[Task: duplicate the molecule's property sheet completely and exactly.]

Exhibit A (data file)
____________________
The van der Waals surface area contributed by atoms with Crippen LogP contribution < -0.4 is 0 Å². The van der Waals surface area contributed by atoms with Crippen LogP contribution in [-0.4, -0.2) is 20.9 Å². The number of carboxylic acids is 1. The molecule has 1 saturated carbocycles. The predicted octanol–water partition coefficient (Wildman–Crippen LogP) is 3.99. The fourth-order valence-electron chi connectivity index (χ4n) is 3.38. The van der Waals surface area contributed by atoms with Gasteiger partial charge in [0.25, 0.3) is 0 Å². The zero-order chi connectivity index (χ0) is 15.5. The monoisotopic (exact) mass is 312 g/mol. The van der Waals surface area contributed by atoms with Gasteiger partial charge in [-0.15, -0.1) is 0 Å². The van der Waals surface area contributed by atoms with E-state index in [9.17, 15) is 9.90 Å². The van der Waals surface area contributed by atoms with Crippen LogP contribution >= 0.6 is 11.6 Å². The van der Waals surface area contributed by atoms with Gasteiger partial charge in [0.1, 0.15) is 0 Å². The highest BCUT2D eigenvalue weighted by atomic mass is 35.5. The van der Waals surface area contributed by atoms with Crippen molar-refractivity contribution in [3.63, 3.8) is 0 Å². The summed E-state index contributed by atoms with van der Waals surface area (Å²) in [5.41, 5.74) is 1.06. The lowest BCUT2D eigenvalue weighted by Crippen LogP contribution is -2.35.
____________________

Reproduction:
The van der Waals surface area contributed by atoms with Crippen LogP contribution < -0.4 is 0 Å². The van der Waals surface area contributed by atoms with Crippen LogP contribution in [-0.4, -0.2) is 20.9 Å². The number of carboxylic acids is 1. The molecule has 1 saturated carbocycles. The predicted octanol–water partition coefficient (Wildman–Crippen LogP) is 3.99. The fourth-order valence-electron chi connectivity index (χ4n) is 3.38. The van der Waals surface area contributed by atoms with Gasteiger partial charge in [0.25, 0.3) is 0 Å². The zero-order chi connectivity index (χ0) is 15.5. The monoisotopic (exact) mass is 312 g/mol. The van der Waals surface area contributed by atoms with Gasteiger partial charge in [-0.15, -0.1) is 0 Å². The van der Waals surface area contributed by atoms with E-state index in [9.17, 15) is 9.90 Å². The van der Waals surface area contributed by atoms with Crippen LogP contribution >= 0.6 is 11.6 Å². The van der Waals surface area contributed by atoms with Gasteiger partial charge in [0.1, 0.15) is 0 Å². The highest BCUT2D eigenvalue weighted by atomic mass is 35.5. The van der Waals surface area contributed by atoms with Crippen molar-refractivity contribution in [3.63, 3.8) is 0 Å². The summed E-state index contributed by atoms with van der Waals surface area (Å²) in [5.41, 5.74) is 1.06. The lowest BCUT2D eigenvalue weighted by Crippen LogP contribution is -2.35.